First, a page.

16 Days Until Christmas!
Song: “Silver Bells,” by Bob Hope and Marilyn Maxwell
Christmas Album: “A Charlie Brown Christmas,” by the Vince Guaraldi Trio
Christmas DVD: “You’ve Got Mail”
Netflix Movie: “Get Santa”
Amazon Prime Movie: “The 12 Dogs of Christmas”
Feeln Movie: “Prancer”
• Army vs. Navy (from Philadelphia), 4 p.m., CBS
• “The Toy Story That Time Forgot,” 5:55 pm., FreeForm
• “The Santa Clause,” 6:25 p.m., FreeForm
• “Coming Home for Christmas,” 6 p.m., Hallmark
• “Mary Poppins,” 8 p.m., ABC
• “Rudolph, the Red-Nosed Reindeer,” 8 p.m., CBS
• “Its a Wonderful Life,” 8 p.m., USA
• Heisman Trophy Presentation, 8 p.m., ESPN
• “The Christmas Cottage,” 8 p.m., Hallmark
• “Christmas in Mississippi,” 8 p.m., Lifetime
• “The Santa Clause 3: The Escape Clause,” 8:35 p.m., FreeForm
• “Frosty the Snowman,” 9:30 p.m., CBS
• “Frosty Returns,” 9: 30 p.m., CBS
• “Marry Me at Christmas,” 10 p.m., Hallmark
• “The Christmas Trap,” 10:02 p.m., Lifetime
Recipe: Chocolate-Chestnut Tortelli (Christmas Cookies)
Quick Thought for Christmas
“Now may the Lord of peace himself give you peace at all times in every way. The Lord be with you all.”
2 Thessalonians 3:16
A lot of words come to mind when we think about the Christmas season.
Love. Joy. Bells. Santa.
But maybe the best word that describes Christmas is “peace.” Think about it – at this time of year, in spite of the hustle and bustle of the season, people tend to have a little more goodwill in their hearts toward one another. They’re more gentle, more kind, more giving. Sure, you’ll encounter the stray jerk or two who will mow you over to get the last Lego set or Doc McStuffins doll. But if you watch closely, you’ll notice that people who might not otherwise notice you or talk to you will catch your eye and maybe even wish you a Merry Christmas.
The greatest example of this might be the Christmas Truce of 1914. As World War I raged in its first year, there was a desire among many that the fighting should at least stop to observe Christmas. A few weeks before Christmas, Pope Benedict XV sent a message to the warring nations, “that the guns may fall silent at least on the night the angels sang.” All of the powers ignored his plea.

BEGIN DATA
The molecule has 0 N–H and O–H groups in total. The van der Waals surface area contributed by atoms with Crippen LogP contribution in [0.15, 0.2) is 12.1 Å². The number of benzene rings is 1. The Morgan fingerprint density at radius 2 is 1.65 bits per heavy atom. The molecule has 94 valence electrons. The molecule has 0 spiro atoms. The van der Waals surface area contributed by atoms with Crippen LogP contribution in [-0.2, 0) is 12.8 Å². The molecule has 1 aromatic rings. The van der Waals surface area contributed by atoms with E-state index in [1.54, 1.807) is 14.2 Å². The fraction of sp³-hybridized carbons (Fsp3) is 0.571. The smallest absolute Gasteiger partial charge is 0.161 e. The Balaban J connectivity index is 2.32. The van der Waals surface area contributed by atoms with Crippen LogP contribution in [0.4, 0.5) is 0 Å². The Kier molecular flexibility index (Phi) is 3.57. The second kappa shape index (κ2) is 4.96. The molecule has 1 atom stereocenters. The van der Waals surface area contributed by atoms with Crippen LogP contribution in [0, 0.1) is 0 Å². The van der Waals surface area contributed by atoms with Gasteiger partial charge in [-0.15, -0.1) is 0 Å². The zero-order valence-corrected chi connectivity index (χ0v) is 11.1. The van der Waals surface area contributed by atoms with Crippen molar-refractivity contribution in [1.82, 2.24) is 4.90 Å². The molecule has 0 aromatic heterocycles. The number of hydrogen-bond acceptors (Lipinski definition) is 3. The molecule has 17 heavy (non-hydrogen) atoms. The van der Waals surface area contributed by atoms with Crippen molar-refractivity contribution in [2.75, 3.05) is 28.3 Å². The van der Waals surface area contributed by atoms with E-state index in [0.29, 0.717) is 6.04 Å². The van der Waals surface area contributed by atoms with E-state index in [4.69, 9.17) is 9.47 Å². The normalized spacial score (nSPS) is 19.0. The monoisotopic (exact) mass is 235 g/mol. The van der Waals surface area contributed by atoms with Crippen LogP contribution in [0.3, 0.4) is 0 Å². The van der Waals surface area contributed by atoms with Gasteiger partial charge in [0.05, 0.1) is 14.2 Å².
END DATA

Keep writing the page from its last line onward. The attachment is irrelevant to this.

But the soldiers didn’t.
Along the Western front, scores of German and British troops were locked in battle, deeply embedded in their respective trenches. But the violence of the battlefield could not stifle the German troops’ desire to celebrate Christmas to the best of their limited ability. They decorated their trenches with Christmas trees and candles, and their celebrations spilled over into the singing of traditional carols. The sound carried over a silent battlefield to the ears of British soldiers. They echoed the carols, singing the familiar tunes in English. Before long, they dared to cross “No Man’s Land” to greet each other, carrying gifts of whatever they had to spare.
For up to a week, soldiers along the Western Front didn’t fight. Instead, they made friends with men who just a few days before had been considered enemies. Eventually, high commands on both sides ordered everyone back to their trenches, and the war ensued for another four years. But, as it has throughout history, the birth of Christ changed the course of history. Where there was war, Christmas brought peace. The hearts of men might cry out for war. But the heart of God, and the nature of Christ, will call for peace in the hearts of even those who crave war.
In the next few weeks, don’t let the clamor of the holidays overwhelm you. Reach out for Christ and claim his peace in your heart. After all, He is the “Prince of Peace,” and He desires for that to reside within each of us, not only at Christmastime but throughout the year.
Reflection copyright © 2017 by Doug DeBolt.
Scripture quotations are from The Holy Bible, English Standard Version® (ESV®), copyright © 2001 by Crossway, a publishing ministry of Good News Publishers. Used by permission. All rights reserved.